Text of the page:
Guantánamo Public Memory Project

Tag: Oral History

“At Times It’s Best Not to Open a Jar” – Conflict in Extracting Memories?

“At Times It’s Best Not to Open a Jar” – Conflict in Extracting Memories? Thumbnail Image

Throughout my experience contributing to the Guantánamo Public Memory Project, I often found myself considering the contradictions of attempting to capture memories regarding a time and a place that many people who experienced it firsthand do not wish to remember. In discussing the guiding principles of the Guantánamo Public Memory Project, the project website asks…

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Obtaining Refugee Voices: In Whose Interest Does the GPMP Act?

Obtaining Refugee Voices: In Whose Interest Does the GPMP Act? Thumbnail Image

While researching for and carrying out this project, one of the major ethical concerns I encountered was the issue of speaking for another person or group. Although one of the Guantánamo Public Memory Project’s main goals is to allow people to relate their own memories of Guantánamo, I found that such personal memories are incredibly difficult…

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Guantanamo: A Lieux de Memoire

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How can we trust memory? As historians, we strive to be objective as possible. We gather evidence, often basing our arguments on documents that we find in archives. Yet, we have to be able to trust our sources. Oral histories and people’s memories are hardly perfect. Who can remember what exactly happened five or ten…

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The Gift of an Oral History

The Gift of an Oral History Thumbnail Image

The oral history process begins far before the interview starts. The dialogues are far longer than the soundbite portraits they often become. The process by which a lead – possibly just a name or a phone number – becomes a historical source, is incredibly personal and fraught. A person’s memories are a vast and interesting…

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The legal framework of marginalizing

“The law operates through practices and principles that purport to be objective, impersonal, and neutral, but are, in fact mired in hidden subjectivities and unexamined claims which often serve to denigrate the experiences of marginalized subjects and populations, experiences that contradict or challenge these unquestioned assumptions.” A. Naomi Paik, “Testifying to Rightlessness: Haitian Refugees Speaking…

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“I’ll be home for Christmas”

“I’ll be home for Christmas” Thumbnail Image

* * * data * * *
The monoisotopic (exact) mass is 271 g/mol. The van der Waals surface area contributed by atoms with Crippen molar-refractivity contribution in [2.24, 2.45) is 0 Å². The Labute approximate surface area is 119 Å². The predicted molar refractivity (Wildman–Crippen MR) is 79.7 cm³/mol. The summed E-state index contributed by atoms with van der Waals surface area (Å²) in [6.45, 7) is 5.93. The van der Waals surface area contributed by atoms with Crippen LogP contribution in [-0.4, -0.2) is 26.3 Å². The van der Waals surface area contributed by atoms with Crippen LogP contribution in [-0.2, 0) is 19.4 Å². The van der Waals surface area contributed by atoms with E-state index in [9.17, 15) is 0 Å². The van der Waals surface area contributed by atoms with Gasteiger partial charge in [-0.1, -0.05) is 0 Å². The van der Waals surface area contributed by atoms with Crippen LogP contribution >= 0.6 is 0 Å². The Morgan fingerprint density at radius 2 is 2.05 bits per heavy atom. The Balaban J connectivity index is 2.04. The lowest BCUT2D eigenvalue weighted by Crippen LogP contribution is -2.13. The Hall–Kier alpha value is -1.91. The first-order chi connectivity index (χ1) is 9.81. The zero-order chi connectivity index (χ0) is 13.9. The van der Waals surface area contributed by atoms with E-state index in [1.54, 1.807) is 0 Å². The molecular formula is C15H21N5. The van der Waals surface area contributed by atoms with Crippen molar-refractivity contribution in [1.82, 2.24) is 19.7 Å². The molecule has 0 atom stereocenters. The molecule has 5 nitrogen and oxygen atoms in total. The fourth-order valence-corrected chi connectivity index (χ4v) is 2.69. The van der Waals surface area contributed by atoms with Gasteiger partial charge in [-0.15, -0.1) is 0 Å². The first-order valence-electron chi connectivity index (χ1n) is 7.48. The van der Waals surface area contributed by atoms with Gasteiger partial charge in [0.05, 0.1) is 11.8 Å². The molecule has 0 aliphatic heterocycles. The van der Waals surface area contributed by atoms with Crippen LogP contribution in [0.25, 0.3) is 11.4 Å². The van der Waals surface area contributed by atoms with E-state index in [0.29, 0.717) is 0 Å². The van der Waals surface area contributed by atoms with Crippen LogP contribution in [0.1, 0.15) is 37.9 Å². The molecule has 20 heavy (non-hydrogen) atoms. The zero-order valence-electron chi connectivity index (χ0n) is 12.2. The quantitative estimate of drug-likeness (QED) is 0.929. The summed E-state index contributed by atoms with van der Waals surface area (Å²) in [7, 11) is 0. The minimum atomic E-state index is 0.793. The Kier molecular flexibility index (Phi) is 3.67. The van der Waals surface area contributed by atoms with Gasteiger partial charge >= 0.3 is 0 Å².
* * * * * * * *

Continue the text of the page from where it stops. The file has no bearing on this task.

How often are we subjected to the harsh criticisms of Guantanamo Bay? News of the base consists of much of the same: detainees, imperialist presence, and torture. But what of the people who are stationed there? What do we know of them, their experiences, and their lives? Is GTMO only filled with hardened soldiers inflicting…

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Behind the Cactus Curtain: Innocence in the Midst of History-Making

Behind the Cactus Curtain: Innocence in the Midst of History-Making Thumbnail Image

Hearing Susan Lagos reminisce about her childhood of horseback riding, traveling with her parents, learning Spanish, and memorizing Shakespeare for high school English, you would think she was a fairly normal middle-class American who grew up in the 1950s and 1960s. But Susan did not grow up in America; she grew up as a civilian’s…

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Peace and Solitude: A New Perspective about Life at GTMO

Peace and Solitude: A New Perspective about Life at GTMO Thumbnail Image

If you stopped a person on any street in America today and asked them what they thought about the U.S. naval station at Guantánamo Bay, chances are, you would hear a response about “detainees,” “torture,” or the “War on Terror.” If you asked a person who has lived or served at GTMO that same question,…

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Social Life at GTMO: Soldiers at Play

Social Life at GTMO: Soldiers at Play Thumbnail Image

I came to Pensacola to study at the University of West Florida, but almost anyone you might ask would consider this a military rather than a college town. Comparatively, when many people think of The U.S. naval station at Guantánamo Bay, Cuba, they immediately think of the military installation there.  This means thousands of military…

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“I Never Missed Out on Anything”: GTMO Children and Growing up Abroad

“I Never Missed Out on Anything”: GTMO Children and Growing up Abroad Thumbnail Image

“I never missed out on anything,” said Daline Riley, who was born at GTMO in the 1950s and spent several years at the Caribbean base as a teenager. Daline was one of several GTMO children interviewed in the summer of 2012 through the University of West Florida’s Public History program. “It gave me a better perspective; it…

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Categories

About GPMP

A look at the past, present, and future of the Guantánamo Public Memory Project.

Guantanamology

Excavating GTMO’s hidden histories in the Guantánamo Public Memory Project Archive

National Dialogue and Traveling Exhibit

Students and communities explore GTMO's history and debate its implications in a traveling exhibit.

Reflection + Action

What does GTMO's history suggest about what to do now? Add your take.

This Week in Guantánamo: Present and Past

Today's breaking news in historical perspective.

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